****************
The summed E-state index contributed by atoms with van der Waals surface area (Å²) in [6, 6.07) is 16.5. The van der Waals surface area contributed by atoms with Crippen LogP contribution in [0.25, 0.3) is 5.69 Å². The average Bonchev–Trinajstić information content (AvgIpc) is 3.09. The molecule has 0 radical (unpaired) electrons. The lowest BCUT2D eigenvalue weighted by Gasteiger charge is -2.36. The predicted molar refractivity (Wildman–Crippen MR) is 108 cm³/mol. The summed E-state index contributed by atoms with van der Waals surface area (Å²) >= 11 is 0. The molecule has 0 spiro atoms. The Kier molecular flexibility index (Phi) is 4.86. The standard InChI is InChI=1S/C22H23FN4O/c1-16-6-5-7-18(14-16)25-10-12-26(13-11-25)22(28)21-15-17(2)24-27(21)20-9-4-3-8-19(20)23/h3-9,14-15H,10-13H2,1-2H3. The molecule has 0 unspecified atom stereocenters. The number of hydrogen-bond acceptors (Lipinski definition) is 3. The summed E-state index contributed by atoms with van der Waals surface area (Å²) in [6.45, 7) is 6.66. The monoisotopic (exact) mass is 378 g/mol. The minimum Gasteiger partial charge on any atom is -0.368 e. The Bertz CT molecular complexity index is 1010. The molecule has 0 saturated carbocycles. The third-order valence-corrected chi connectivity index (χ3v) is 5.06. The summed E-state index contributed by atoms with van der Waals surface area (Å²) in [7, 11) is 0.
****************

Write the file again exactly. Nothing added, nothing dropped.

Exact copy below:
The summed E-state index contributed by atoms with van der Waals surface area (Å²) in [6, 6.07) is 16.5. The van der Waals surface area contributed by atoms with Crippen LogP contribution in [0.25, 0.3) is 5.69 Å². The average Bonchev–Trinajstić information content (AvgIpc) is 3.09. The molecule has 0 radical (unpaired) electrons. The lowest BCUT2D eigenvalue weighted by Gasteiger charge is -2.36. The predicted molar refractivity (Wildman–Crippen MR) is 108 cm³/mol. The summed E-state index contributed by atoms with van der Waals surface area (Å²) >= 11 is 0. The molecule has 0 spiro atoms. The Kier molecular flexibility index (Phi) is 4.86. The standard InChI is InChI=1S/C22H23FN4O/c1-16-6-5-7-18(14-16)25-10-12-26(13-11-25)22(28)21-15-17(2)24-27(21)20-9-4-3-8-19(20)23/h3-9,14-15H,10-13H2,1-2H3. The molecule has 0 unspecified atom stereocenters. The number of hydrogen-bond acceptors (Lipinski definition) is 3. The summed E-state index contributed by atoms with van der Waals surface area (Å²) in [6.45, 7) is 6.66. The monoisotopic (exact) mass is 378 g/mol. The minimum Gasteiger partial charge on any atom is -0.368 e. The Bertz CT molecular complexity index is 1010. The molecule has 0 saturated carbocycles. The third-order valence-corrected chi connectivity index (χ3v) is 5.06. The summed E-state index contributed by atoms with van der Waals surface area (Å²) in [7, 11) is 0.